imageContributing blogger John Long is a professional career coach and consultant in Atlanta who founded Two Roads Resources. He blogs at Atlanta Career Coach.

Q: I’m updating my resume. What other tools should I use for my job search?

A: When preparing a new version of your resume, be sure that the content provides a strong focus on the type of career position(s) you plan to pursue. You need to convey to the reader that you offer a strong match with the qualifications of the preferred candidate. 

Many job seekers will try to use a “one size fits all” document, which only dilutes the strength of your message. If you believe you are a good fit for several distinct roles, such as an operations manager, business analyst and consultant, then don’t be afraid to prepare a different resume to address each role. And now you’re probably groaning and thinking that this sounds like a lot of work. It’s not as difficult as you might think. 

If your document starts with a strong profile section, offering information on how your credentials and strengths match the role, you can adapt the profile for each version of the resume. Then the chronology of your experience, training, education, etc. remains pretty consistent for each version.

In addition to your resume, there are key marketing materials and resources you’ll need for an effective job search:

Cover Letter. Use a format that is concise and on-point to convey why you are a strong candidate for an advertised opening. Remember that a cover letter is a business document, so get to the point with two or three brief paragraphs. A long, drawn out cover letter will be an instant turn-off.

Letter of Introduction. This is very similar to the format of the cover letter. It has a different opening and is used to pursue unadvertised positions. This document is most effective when combined with networking.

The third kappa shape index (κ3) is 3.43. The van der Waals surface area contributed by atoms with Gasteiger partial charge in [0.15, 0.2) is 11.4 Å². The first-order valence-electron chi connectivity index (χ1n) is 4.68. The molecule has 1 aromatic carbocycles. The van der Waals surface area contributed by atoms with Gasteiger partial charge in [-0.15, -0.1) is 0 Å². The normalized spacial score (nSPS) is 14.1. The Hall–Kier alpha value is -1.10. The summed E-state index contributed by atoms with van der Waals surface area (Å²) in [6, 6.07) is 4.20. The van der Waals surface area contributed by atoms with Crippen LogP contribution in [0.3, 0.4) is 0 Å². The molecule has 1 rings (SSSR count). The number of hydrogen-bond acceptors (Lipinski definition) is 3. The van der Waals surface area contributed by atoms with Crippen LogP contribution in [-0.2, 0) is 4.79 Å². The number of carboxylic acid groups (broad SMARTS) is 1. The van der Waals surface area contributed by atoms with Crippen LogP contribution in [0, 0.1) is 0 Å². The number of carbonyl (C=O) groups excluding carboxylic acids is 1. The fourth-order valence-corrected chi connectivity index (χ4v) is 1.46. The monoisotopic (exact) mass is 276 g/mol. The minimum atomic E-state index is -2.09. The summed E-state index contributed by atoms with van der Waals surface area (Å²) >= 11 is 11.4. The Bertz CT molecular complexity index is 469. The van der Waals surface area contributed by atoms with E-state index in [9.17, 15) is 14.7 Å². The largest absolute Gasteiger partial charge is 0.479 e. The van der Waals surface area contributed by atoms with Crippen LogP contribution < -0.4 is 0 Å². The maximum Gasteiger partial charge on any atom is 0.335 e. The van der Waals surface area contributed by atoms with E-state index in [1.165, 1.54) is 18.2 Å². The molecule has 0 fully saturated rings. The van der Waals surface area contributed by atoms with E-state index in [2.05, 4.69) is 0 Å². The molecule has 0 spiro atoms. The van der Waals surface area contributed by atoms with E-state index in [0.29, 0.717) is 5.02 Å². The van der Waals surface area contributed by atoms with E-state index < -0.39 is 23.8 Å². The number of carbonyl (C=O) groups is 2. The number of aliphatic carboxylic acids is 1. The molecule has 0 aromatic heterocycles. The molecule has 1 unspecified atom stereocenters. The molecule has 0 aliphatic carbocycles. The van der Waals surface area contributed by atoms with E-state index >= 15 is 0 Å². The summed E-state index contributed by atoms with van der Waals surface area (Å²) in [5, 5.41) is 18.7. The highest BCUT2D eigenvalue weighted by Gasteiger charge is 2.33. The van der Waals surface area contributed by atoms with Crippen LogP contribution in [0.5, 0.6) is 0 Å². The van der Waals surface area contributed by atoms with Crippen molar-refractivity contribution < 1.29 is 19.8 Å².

Executive Summary. This document is ultra focused and presents the major highlights from your resume, but in a one page format.

LinkedIn Account. Use the No. 1 professional networking website available to promote your expertise, credentials and achievements. A polished profile which captures the key content from your resume is just the start.  Seek out recommendations, link to work samples and build your network using a free LinkedIn account.

Search Card. This is a business card used to present your brand for networking and job search activity. It typically includes your name, several branding titles, phone, email address and your “vanity” URL to your LinkedIn profile.

List of References. Include full contact information (name, title, address, phone, fax, email) for three to five supervisors and colleagues who can attest to your demeanor, strengths and contributions. Be sure that all contact information is current.

Thank You Notes. Sending a handwritten “Thank You” note, rather than an impersonal email, following a meeting or an interview demonstrates that you are a professional and you appreciate the time and consideration you’ve been given.

If you put the time and effort in up front, to prepare strong materials, you are setting yourself up for success. Instead of scrambling to throw something together each time you identify a networking opportunity or a job lead, you’ll be maximizing your search time by using the solid tools you prepared in advance.